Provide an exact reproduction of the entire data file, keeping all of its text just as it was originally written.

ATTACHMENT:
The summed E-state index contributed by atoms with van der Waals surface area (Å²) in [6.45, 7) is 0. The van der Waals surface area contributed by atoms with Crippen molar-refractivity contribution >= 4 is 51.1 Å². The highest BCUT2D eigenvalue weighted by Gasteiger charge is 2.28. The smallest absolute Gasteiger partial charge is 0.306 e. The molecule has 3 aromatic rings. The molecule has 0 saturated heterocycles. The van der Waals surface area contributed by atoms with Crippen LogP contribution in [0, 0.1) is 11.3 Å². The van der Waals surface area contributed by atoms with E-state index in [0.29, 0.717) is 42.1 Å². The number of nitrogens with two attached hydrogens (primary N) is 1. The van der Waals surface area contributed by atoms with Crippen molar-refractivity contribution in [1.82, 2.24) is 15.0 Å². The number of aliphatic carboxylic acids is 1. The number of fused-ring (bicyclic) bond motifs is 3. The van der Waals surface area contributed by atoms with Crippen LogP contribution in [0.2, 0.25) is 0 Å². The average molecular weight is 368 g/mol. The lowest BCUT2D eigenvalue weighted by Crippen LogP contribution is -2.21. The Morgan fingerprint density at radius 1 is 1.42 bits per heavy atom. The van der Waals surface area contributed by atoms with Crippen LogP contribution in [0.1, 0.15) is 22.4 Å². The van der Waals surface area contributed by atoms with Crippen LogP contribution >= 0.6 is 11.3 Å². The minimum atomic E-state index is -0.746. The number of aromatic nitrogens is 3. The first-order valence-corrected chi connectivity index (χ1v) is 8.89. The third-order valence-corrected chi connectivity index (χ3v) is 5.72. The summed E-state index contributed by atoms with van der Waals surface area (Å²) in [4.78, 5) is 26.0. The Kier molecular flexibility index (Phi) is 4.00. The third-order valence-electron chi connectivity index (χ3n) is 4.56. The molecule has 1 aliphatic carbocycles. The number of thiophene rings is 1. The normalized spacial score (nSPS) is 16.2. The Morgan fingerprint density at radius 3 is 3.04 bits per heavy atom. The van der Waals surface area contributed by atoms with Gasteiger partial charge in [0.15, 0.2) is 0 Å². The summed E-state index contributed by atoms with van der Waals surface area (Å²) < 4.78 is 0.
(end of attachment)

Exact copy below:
The summed E-state index contributed by atoms with van der Waals surface area (Å²) in [6.45, 7) is 0. The van der Waals surface area contributed by atoms with Crippen molar-refractivity contribution >= 4 is 51.1 Å². The highest BCUT2D eigenvalue weighted by Gasteiger charge is 2.28. The smallest absolute Gasteiger partial charge is 0.306 e. The molecule has 3 aromatic rings. The molecule has 0 saturated heterocycles. The van der Waals surface area contributed by atoms with Crippen LogP contribution in [0, 0.1) is 11.3 Å². The van der Waals surface area contributed by atoms with E-state index in [0.29, 0.717) is 42.1 Å². The number of nitrogens with two attached hydrogens (primary N) is 1. The van der Waals surface area contributed by atoms with Crippen molar-refractivity contribution in [1.82, 2.24) is 15.0 Å². The number of aliphatic carboxylic acids is 1. The number of fused-ring (bicyclic) bond motifs is 3. The van der Waals surface area contributed by atoms with Crippen LogP contribution in [0.2, 0.25) is 0 Å². The average molecular weight is 368 g/mol. The lowest BCUT2D eigenvalue weighted by Crippen LogP contribution is -2.21. The Morgan fingerprint density at radius 1 is 1.42 bits per heavy atom. The van der Waals surface area contributed by atoms with Crippen LogP contribution in [0.1, 0.15) is 22.4 Å². The van der Waals surface area contributed by atoms with Crippen LogP contribution >= 0.6 is 11.3 Å². The minimum atomic E-state index is -0.746. The number of aromatic nitrogens is 3. The first-order valence-corrected chi connectivity index (χ1v) is 8.89. The third-order valence-corrected chi connectivity index (χ3v) is 5.72. The summed E-state index contributed by atoms with van der Waals surface area (Å²) in [4.78, 5) is 26.0. The Kier molecular flexibility index (Phi) is 4.00. The third-order valence-electron chi connectivity index (χ3n) is 4.56. The molecule has 1 aliphatic carbocycles. The number of thiophene rings is 1. The normalized spacial score (nSPS) is 16.2. The Morgan fingerprint density at radius 3 is 3.04 bits per heavy atom. The van der Waals surface area contributed by atoms with Gasteiger partial charge in [0.15, 0.2) is 0 Å². The summed E-state index contributed by atoms with van der Waals surface area (Å²) < 4.78 is 0.